The Black Caps reached an imposing stumps total of 318 for four, scoring at a healthy run-rate throughout the day as the home attack struggled and chances went begging.
England need quick wickets to drag themselves back into the battle, but Daryl Mitchell (81 not out) and Tom Blundell (67no) have other ideas.
England’s plans derailed by a pint?
Only cricket could provide as hilarious and heartwarming a moment as we saw at Trent Bridge today 🙌
🍺 Find out how and why the New Zealand team bought England fan Susan a pint...#ENGvNZ https://t.co/LHK916hJ4A
— England’s Barmy Army (@TheBarmyArmy) June 10, 2022
There was a comical aside at the start of the evening session, when Mitchell launched Jack Leach for six into the crowd and sent the ball directly into a plastic pint glass. The owner, Susan, was drenched as her cider splashed everywhere but was soon provided with a refill by the New Zealand management.
But, as well as providing a few laughs, the incident may have given New Zealand a leg up. England had been getting the ball to swing appreciably for the first time before the ball got soaked and it seemed to do a little less thereafter. Balls often come off worse when they get smashed into the stands but this was an unexpected wrinkle.
Quote of the day
Daryl played a very smart shot to make sure it didn't swing as much. I certainly hope he (pays for the drink). It would be part of culture to do that sort of thing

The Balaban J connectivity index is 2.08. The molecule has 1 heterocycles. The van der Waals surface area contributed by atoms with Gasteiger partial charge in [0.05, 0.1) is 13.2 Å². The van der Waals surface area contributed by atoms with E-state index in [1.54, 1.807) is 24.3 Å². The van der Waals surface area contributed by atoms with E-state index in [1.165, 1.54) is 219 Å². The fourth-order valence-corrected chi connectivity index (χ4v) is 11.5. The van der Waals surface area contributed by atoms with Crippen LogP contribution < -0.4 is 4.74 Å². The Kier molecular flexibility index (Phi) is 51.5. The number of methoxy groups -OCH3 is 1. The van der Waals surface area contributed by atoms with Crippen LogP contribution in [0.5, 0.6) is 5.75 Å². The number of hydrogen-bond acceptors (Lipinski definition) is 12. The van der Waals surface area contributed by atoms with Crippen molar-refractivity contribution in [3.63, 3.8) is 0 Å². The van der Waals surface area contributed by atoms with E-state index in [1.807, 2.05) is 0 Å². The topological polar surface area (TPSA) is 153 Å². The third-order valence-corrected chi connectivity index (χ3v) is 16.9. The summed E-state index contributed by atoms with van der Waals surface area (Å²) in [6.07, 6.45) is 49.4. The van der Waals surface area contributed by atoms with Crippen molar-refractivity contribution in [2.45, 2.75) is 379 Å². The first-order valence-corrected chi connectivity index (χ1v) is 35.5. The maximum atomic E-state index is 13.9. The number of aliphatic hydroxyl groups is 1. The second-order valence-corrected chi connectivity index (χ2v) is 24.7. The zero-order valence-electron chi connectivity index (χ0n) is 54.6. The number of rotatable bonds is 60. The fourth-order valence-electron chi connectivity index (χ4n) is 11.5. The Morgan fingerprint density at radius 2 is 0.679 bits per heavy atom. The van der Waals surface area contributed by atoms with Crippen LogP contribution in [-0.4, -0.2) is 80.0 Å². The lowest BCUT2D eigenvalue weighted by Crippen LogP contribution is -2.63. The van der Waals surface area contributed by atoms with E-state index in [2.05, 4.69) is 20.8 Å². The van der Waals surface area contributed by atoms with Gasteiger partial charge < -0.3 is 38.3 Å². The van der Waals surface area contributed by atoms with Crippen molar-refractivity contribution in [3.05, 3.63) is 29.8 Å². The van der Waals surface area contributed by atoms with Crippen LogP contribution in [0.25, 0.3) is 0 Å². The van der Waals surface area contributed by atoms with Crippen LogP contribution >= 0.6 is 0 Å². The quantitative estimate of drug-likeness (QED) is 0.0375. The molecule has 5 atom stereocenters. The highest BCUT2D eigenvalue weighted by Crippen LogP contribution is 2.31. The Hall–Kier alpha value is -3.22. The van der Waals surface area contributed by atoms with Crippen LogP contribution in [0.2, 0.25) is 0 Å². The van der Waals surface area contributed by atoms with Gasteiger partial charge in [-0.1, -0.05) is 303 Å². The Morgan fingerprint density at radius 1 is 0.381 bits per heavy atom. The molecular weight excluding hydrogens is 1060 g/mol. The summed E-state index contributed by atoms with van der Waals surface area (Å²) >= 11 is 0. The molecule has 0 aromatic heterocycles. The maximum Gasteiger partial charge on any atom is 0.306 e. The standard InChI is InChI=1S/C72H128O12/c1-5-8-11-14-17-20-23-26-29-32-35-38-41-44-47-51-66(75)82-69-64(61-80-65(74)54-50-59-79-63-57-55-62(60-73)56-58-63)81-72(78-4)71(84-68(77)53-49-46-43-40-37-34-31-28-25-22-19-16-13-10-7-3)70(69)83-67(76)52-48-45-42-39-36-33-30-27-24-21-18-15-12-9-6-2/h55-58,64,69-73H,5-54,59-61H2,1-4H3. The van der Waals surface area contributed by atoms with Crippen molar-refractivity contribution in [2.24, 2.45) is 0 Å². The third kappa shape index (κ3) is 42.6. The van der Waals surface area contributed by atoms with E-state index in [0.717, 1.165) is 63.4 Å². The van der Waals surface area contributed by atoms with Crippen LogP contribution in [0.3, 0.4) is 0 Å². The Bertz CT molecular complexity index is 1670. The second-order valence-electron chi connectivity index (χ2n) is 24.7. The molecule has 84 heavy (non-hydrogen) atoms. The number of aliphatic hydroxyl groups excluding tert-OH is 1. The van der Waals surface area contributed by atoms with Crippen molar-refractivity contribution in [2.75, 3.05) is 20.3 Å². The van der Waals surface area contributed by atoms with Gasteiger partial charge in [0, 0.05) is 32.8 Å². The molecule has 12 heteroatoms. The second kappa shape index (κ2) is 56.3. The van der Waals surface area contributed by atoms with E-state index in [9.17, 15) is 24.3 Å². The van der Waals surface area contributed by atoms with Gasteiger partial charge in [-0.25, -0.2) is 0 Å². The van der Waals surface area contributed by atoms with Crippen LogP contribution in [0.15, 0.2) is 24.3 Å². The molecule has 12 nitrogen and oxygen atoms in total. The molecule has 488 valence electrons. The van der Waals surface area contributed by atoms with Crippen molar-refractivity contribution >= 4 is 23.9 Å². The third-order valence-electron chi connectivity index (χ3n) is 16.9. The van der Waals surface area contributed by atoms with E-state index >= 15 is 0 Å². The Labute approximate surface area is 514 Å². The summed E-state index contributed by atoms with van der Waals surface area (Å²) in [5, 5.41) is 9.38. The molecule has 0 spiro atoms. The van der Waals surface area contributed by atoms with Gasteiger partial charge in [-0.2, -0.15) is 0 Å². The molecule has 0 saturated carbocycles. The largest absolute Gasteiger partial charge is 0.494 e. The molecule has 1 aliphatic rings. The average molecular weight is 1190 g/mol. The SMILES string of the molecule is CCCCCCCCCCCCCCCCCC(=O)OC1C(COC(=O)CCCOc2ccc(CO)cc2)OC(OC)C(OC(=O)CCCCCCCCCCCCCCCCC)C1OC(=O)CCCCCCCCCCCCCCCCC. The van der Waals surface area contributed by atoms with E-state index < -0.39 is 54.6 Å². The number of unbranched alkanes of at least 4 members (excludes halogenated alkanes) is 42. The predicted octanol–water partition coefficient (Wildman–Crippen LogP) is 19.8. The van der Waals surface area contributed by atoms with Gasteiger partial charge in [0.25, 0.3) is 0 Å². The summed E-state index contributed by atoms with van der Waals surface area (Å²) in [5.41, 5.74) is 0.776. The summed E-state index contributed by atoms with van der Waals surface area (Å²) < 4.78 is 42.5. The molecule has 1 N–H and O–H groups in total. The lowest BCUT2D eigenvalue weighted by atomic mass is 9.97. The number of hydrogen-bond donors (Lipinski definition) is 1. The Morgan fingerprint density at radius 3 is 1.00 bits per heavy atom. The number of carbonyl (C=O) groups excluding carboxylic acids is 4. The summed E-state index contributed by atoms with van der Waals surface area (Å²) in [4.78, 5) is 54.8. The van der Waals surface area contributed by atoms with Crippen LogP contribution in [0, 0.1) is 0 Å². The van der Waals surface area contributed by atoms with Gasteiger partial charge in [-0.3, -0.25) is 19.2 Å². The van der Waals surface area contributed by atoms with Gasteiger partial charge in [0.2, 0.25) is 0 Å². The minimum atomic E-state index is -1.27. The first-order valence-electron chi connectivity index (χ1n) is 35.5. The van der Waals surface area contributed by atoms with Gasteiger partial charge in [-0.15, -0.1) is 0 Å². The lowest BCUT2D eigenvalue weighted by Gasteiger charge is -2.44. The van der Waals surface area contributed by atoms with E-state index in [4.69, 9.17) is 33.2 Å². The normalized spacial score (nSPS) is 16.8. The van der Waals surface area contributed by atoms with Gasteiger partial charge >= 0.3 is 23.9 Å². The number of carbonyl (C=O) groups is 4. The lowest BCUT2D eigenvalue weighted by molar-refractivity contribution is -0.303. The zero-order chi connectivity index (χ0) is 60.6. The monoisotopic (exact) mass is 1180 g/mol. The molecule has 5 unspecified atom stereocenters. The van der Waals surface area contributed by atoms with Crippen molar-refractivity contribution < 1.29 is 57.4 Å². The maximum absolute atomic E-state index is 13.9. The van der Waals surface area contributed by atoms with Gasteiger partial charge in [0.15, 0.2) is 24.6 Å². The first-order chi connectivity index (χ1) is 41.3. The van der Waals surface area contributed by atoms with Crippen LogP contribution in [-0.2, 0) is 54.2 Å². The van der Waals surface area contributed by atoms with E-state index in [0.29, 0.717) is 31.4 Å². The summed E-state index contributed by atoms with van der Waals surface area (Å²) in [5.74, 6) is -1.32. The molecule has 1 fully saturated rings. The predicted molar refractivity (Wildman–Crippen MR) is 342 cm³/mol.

Devon Conway joins in the cider speculation
Stuart Broad is never shy about discussing his love of Trent Bridge and spoke in the build-up to this match of his desire to get the fans bouncing at a venue where he once took career-best figures of eight for 15 against Australia. But figures of nought for 74 from 18 are a fair reflection of his struggles. Perhaps it should not be a huge surprise, though, considering the 35-year-old has finished wicketless in three of his last five innings in Nottingham.
England’s new leadership team of Ben Stokes and Brendon McCullum have made a point of demanding bowlers always look for the wicket-taking option. That means inviting the drive, taking risks and leaving gaps in the field to keep the slip cordon full. While that script played out perfectly on day one of the first Test, where New Zealand were bowled out for 132, things went less well here. The gambler’s lengths the home attack produced ended up offering a steady supply of four balls, with 43 boundaries to go with two maximums.
For Mitchell, a second successive century looks entirely possible. Blundell, meanwhile, will be eager to make it to three figures after falling four runs short last time out. For England, only a quick cluster of wickets will do. Keeping New Zealand below 400 looks a stiff ask, but there is a fresh new ball to work with. Where the batting is concerned, it is simply a case of following the opposition’s lead.